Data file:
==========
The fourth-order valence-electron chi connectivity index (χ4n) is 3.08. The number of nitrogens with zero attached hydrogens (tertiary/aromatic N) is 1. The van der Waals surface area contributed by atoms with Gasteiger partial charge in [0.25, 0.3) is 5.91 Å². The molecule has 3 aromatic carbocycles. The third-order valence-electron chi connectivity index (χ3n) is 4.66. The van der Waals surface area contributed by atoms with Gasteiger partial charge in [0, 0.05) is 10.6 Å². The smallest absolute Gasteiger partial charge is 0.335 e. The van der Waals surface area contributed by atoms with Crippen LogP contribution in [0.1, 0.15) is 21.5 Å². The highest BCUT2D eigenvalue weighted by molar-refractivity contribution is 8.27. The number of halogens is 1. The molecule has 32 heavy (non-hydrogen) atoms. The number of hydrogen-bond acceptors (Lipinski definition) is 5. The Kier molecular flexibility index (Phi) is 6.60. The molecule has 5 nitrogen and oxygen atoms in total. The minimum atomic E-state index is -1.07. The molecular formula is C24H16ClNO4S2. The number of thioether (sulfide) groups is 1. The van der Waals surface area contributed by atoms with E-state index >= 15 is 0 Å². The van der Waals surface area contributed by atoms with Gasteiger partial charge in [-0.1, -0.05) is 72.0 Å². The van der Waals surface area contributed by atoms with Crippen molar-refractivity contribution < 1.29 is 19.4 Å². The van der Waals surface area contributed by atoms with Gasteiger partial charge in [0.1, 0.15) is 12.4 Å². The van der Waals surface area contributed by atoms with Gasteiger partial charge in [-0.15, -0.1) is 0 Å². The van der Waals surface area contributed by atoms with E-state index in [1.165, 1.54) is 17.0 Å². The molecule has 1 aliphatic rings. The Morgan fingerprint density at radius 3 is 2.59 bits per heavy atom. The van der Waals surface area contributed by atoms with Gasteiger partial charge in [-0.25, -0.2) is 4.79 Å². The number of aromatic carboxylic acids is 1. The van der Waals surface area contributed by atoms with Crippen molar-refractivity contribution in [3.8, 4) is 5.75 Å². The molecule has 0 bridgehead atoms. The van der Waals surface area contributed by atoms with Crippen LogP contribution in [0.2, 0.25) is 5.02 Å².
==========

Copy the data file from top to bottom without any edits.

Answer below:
The fourth-order valence-electron chi connectivity index (χ4n) is 3.08. The number of nitrogens with zero attached hydrogens (tertiary/aromatic N) is 1. The van der Waals surface area contributed by atoms with Gasteiger partial charge in [0.25, 0.3) is 5.91 Å². The molecule has 3 aromatic carbocycles. The third-order valence-electron chi connectivity index (χ3n) is 4.66. The van der Waals surface area contributed by atoms with Gasteiger partial charge in [0, 0.05) is 10.6 Å². The smallest absolute Gasteiger partial charge is 0.335 e. The van der Waals surface area contributed by atoms with Crippen LogP contribution in [0.1, 0.15) is 21.5 Å². The highest BCUT2D eigenvalue weighted by molar-refractivity contribution is 8.27. The number of halogens is 1. The molecule has 32 heavy (non-hydrogen) atoms. The number of hydrogen-bond acceptors (Lipinski definition) is 5. The Kier molecular flexibility index (Phi) is 6.60. The molecule has 5 nitrogen and oxygen atoms in total. The minimum atomic E-state index is -1.07. The molecular formula is C24H16ClNO4S2. The number of thioether (sulfide) groups is 1. The van der Waals surface area contributed by atoms with E-state index >= 15 is 0 Å². The van der Waals surface area contributed by atoms with Gasteiger partial charge in [-0.1, -0.05) is 72.0 Å². The van der Waals surface area contributed by atoms with Crippen molar-refractivity contribution < 1.29 is 19.4 Å². The van der Waals surface area contributed by atoms with Gasteiger partial charge in [0.1, 0.15) is 12.4 Å². The van der Waals surface area contributed by atoms with Gasteiger partial charge in [-0.15, -0.1) is 0 Å². The van der Waals surface area contributed by atoms with E-state index in [1.165, 1.54) is 17.0 Å². The molecule has 1 aliphatic rings. The Morgan fingerprint density at radius 3 is 2.59 bits per heavy atom. The van der Waals surface area contributed by atoms with Gasteiger partial charge in [-0.25, -0.2) is 4.79 Å². The number of aromatic carboxylic acids is 1. The van der Waals surface area contributed by atoms with Crippen molar-refractivity contribution in [3.8, 4) is 5.75 Å². The molecule has 0 bridgehead atoms. The van der Waals surface area contributed by atoms with Crippen LogP contribution in [0.2, 0.25) is 5.02 Å².